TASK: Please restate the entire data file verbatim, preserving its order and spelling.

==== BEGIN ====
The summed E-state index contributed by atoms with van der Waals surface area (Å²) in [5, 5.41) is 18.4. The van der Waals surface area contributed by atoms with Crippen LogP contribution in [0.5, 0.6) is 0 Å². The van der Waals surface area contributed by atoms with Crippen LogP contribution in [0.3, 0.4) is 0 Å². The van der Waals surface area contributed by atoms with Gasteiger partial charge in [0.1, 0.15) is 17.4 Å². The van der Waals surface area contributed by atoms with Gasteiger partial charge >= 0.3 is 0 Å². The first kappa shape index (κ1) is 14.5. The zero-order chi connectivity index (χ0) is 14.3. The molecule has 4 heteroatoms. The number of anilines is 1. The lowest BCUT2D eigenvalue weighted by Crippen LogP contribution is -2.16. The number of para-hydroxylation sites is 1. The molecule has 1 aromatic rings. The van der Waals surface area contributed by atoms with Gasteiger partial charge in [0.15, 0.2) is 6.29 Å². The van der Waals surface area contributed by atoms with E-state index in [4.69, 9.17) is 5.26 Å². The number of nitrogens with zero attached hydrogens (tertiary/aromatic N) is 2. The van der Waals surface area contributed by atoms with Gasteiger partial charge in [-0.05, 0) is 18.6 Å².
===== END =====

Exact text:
The summed E-state index contributed by atoms with van der Waals surface area (Å²) in [5, 5.41) is 18.4. The van der Waals surface area contributed by atoms with Crippen LogP contribution in [0.5, 0.6) is 0 Å². The van der Waals surface area contributed by atoms with Crippen LogP contribution in [0.3, 0.4) is 0 Å². The van der Waals surface area contributed by atoms with Gasteiger partial charge in [0.1, 0.15) is 17.4 Å². The van der Waals surface area contributed by atoms with Gasteiger partial charge >= 0.3 is 0 Å². The first kappa shape index (κ1) is 14.5. The zero-order chi connectivity index (χ0) is 14.3. The molecule has 4 heteroatoms. The number of anilines is 1. The lowest BCUT2D eigenvalue weighted by Crippen LogP contribution is -2.16. The number of para-hydroxylation sites is 1. The molecule has 1 aromatic rings. The van der Waals surface area contributed by atoms with Gasteiger partial charge in [0.15, 0.2) is 6.29 Å². The van der Waals surface area contributed by atoms with E-state index in [4.69, 9.17) is 5.26 Å². The number of nitrogens with zero attached hydrogens (tertiary/aromatic N) is 2. The van der Waals surface area contributed by atoms with Gasteiger partial charge in [-0.05, 0) is 18.6 Å².